Exhibition schedule: Pennsylvania Academy of the Fine Arts, February 12–May 24, 2015; Chrysler Museum of Art, June 16–September 6, 2015; Reynolda House Museum of American Art, October 1, 2015–January 3, 2016; The Huntington Library, Art Collections, and Botanical Gardens, January 25–May 9, 2016; Florence Griswold Museum, June 3–September 18, 2016.
Exhibition catalogue: Anna O. Marley, ed., The Artist’s Garden: American Impressionism and the Garden Movement, exh. cat. Philadelphia, PA.: University of Pennsylvania Press and Pennsylvania Academy of the Fine Arts, 2015. 264 pp.; 128 color ills.; 22 b/w ills. Cloth $45.00 (9780812246650).
What is an impressionist garden? Does “impressionist” describe the painting or its painter, the garden or its owner? The Artist’s Garden: American Impressionism and the Garden Movement, an exhibition and catalogue produced by the Pennsylvania Academy of the Fine Arts (PAFA), traces these permutations through networks of American artists, gardeners, artist-gardeners, and gardener-artists. The project explores “the horticultural impulse in American impressionist art” (7), as inspired by French impressionism and motivated by the concerns of the Progressive era suburban white middle class. It focuses on New England and the mid-Atlantic region at the turn of the twentieth century. Predominantly a display of oil paintings, the installation at PAFA also included photographs, rare books, works on paper, autochromes, garden sculpture, furniture, and live plants. This variety enhanced the presentation, as did pairings such as the Childe Hassam portrait of Celia Thaxter, accompanied by her volume, An Island Garden (1894). When materials were so integrated, art history and garden history joined forces.
In print and display formats, The Artist’s Garden aims to demonstrate “the role of the American artist in turn-of-the-century gardening culture and Progressive era concerns” (7). The exhibition begins with “American Artists/European Gardens,” which establishes the preeminence of French impressionism in the exhibition narrative. From there, it progresses thematically through the conceptually uneven “The Lady in the Garden”; the highly successful core of the exhibition, “The Artist’s Garden”; and the appealing yet somewhat extraneous “Urban Garden” and “Garden in Winter/Garden at Rest”; comprising five sections in all. The catalogue features contributions from garden historians John Dixon Hunt, Virginia Grace Tuttle, and Judith B. Tankard, as well as new perspectives from art historians Alan C. Braddock, Erin Leary, Katie A. Pfohl, James Glisson, and Anna O. Marley, who is the exhibition curator and catalogue editor. The authors address issues of gender, class, ethnicity, and nationalism within the histories of art colonies, technologies of color reproduction, environmental change, garden design, garden publications, and urban parks. To cover this broad array of sub-topics, this review interweaves discussion of the exhibition and catalogue content.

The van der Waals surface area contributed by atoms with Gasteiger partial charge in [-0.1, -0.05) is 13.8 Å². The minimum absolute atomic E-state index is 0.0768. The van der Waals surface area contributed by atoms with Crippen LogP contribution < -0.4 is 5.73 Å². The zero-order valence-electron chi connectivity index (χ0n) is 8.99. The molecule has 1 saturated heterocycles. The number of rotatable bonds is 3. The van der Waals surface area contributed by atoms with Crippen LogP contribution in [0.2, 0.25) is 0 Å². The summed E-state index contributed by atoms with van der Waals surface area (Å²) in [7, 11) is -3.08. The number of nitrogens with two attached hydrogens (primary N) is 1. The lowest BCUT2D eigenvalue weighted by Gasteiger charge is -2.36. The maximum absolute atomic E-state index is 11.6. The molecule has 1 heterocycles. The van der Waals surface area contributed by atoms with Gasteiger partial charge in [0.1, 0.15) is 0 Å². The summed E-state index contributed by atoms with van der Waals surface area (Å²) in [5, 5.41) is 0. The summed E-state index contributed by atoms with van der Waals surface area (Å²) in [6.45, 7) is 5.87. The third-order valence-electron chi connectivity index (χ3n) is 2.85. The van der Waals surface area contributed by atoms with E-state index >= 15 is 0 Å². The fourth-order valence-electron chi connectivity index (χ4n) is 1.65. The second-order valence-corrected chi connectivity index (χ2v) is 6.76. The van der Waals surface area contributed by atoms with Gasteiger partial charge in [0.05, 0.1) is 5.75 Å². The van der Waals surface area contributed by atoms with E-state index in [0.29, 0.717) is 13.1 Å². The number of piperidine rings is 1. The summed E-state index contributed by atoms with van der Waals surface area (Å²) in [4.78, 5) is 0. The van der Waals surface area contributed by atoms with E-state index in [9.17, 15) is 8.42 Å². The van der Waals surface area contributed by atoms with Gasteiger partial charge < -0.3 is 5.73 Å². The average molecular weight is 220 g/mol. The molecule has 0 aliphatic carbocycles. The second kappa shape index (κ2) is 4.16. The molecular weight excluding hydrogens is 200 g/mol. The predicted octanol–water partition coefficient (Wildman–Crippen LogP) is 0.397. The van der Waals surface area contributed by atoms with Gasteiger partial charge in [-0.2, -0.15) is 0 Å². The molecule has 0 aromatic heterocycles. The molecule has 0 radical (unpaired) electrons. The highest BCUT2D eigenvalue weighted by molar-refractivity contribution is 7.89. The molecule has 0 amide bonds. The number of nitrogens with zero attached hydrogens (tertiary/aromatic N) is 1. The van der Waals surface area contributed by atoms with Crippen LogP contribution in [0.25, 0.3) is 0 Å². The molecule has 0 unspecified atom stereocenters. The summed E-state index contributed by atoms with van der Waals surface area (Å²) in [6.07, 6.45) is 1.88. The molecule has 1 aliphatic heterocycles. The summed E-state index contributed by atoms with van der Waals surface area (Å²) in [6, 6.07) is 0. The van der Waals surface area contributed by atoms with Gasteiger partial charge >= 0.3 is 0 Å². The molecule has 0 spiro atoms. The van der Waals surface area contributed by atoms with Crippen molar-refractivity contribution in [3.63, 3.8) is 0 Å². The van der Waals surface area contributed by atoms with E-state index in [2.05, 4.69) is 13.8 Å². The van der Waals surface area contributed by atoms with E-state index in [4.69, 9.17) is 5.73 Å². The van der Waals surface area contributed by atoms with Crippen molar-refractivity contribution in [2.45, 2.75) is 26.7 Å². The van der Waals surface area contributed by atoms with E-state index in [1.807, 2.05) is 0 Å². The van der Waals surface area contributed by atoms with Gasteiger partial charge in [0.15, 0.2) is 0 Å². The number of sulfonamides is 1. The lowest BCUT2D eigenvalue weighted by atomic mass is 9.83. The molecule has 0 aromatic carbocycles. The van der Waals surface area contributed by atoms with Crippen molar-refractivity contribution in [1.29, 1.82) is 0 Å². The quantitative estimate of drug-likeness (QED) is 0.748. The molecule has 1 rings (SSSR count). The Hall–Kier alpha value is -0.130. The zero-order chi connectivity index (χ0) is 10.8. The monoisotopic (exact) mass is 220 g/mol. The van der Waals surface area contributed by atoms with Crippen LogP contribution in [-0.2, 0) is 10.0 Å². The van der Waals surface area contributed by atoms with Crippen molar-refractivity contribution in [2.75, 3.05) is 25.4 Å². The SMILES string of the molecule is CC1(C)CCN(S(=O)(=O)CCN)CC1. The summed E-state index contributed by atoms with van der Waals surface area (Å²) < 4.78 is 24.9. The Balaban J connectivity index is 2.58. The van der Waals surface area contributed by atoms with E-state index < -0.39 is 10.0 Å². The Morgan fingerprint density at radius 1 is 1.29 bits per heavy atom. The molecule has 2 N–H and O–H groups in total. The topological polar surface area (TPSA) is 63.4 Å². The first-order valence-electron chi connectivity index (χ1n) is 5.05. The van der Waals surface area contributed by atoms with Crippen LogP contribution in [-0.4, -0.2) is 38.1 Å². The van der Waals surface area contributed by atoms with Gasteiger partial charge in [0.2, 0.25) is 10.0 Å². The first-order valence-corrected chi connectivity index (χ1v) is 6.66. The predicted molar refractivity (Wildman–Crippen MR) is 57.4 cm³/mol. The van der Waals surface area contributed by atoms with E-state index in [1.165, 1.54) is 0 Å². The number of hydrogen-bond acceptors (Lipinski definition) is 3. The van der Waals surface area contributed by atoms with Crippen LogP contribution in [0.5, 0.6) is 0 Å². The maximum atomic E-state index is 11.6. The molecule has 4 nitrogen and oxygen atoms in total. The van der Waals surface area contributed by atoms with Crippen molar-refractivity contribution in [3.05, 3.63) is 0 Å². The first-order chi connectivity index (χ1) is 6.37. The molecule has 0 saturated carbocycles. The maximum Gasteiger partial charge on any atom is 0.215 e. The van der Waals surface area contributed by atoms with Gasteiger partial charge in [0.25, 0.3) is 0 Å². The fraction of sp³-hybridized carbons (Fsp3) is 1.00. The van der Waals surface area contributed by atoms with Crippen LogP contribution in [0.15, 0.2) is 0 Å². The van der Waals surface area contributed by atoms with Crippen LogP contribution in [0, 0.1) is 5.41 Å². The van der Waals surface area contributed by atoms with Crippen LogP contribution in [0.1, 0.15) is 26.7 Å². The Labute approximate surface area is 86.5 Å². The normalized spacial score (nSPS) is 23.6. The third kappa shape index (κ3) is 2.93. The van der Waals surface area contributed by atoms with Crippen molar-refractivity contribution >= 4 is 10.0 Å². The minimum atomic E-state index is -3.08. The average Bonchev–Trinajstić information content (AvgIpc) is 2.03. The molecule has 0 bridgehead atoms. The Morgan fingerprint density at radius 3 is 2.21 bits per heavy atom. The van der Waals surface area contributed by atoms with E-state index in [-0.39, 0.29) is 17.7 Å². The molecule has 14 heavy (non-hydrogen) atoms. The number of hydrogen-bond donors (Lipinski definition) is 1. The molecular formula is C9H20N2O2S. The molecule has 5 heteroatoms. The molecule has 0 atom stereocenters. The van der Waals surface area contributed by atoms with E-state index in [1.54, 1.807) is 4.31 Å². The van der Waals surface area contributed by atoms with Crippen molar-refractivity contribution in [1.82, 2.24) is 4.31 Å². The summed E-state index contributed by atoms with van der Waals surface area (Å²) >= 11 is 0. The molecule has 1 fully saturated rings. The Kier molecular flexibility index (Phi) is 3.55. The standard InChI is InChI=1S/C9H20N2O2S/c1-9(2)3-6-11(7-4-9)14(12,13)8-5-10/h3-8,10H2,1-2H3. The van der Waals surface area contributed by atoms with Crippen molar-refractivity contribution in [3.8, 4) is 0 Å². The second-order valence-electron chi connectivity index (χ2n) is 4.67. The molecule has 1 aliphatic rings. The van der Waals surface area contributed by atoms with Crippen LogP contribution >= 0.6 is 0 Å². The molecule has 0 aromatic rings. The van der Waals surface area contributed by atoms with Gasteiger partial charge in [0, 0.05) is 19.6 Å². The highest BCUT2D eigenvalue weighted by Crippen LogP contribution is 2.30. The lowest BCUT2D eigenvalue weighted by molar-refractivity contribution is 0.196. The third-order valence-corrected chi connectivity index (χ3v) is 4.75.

Following Paul Durand-Ruel’s exhibition of French impressionism, presented in New York in 1886, American art pilgrims sought entry into French artists’ gardens and colonies, which they then reproduced in the United States according to their own tastes, climates, and communities. In The Artist’s Garden, paintings by Childe Hassam, John Leslie Breck, Theodore Robinson, Cecilia Beaux, Frederick Carl Frieseke, and others offer examples of Americans working in France and adopting elements of the French style and/or subject matter. On their return, the artists established their own gardens in their own art colonies, in Cos Cob, Cornish, Old Lyme, and elsewhere. These efforts are the subject of Marley’s “Producing Pictures without Brushes” essay, which correlates to the “Artist’s Garden” area of the exhibition. There, the wall text informs visitors: “Artists’ gardens were personal laboratories for impressionist studies of light and color. They were outdoor classrooms where painters could teach their students about form and composition.” Constellations of paintings and photographs document these sites and relationships, successfully locating art communities in artist’s gardens. For instance, this section included a photograph of Hugh Henry Breckenridge’s painting class at his garden, Phloxdale; a landscape painting by Breckenridge’s student Daniel Garber; and a painting by Garber’s student Theodore van Soelen of Garber and his wife in their garden.
While it may seem that American art colonies and their impressionist garden paintings follow the French model, The Artist’s Garden reveals distinctions as well as commonalities unfamiliar to most viewers of the paintings. In the catalogue foreword, eminent garden historian John Dixon Hunt outlines the national character of Americans’ “impressionist” gardens. In contrast to their French counterparts, Hunt finds the American gardens and/or garden paintings—his account blurs their differences—to be more modestly scaled, vernacular in ornament, and attentive to horticulture (the cultivation of ornamental plants). On the third feature, when considered in light of earlier scholarship, quite a lot of material presented in The Artist’s Garden exhibition and catalogue suggests that this distinction was actually a transatlantic commonality. This is both an exciting discovery and an indication of the unsettling discontinuities between The Artist’s Garden scholars and their interpretations of evidence at hand.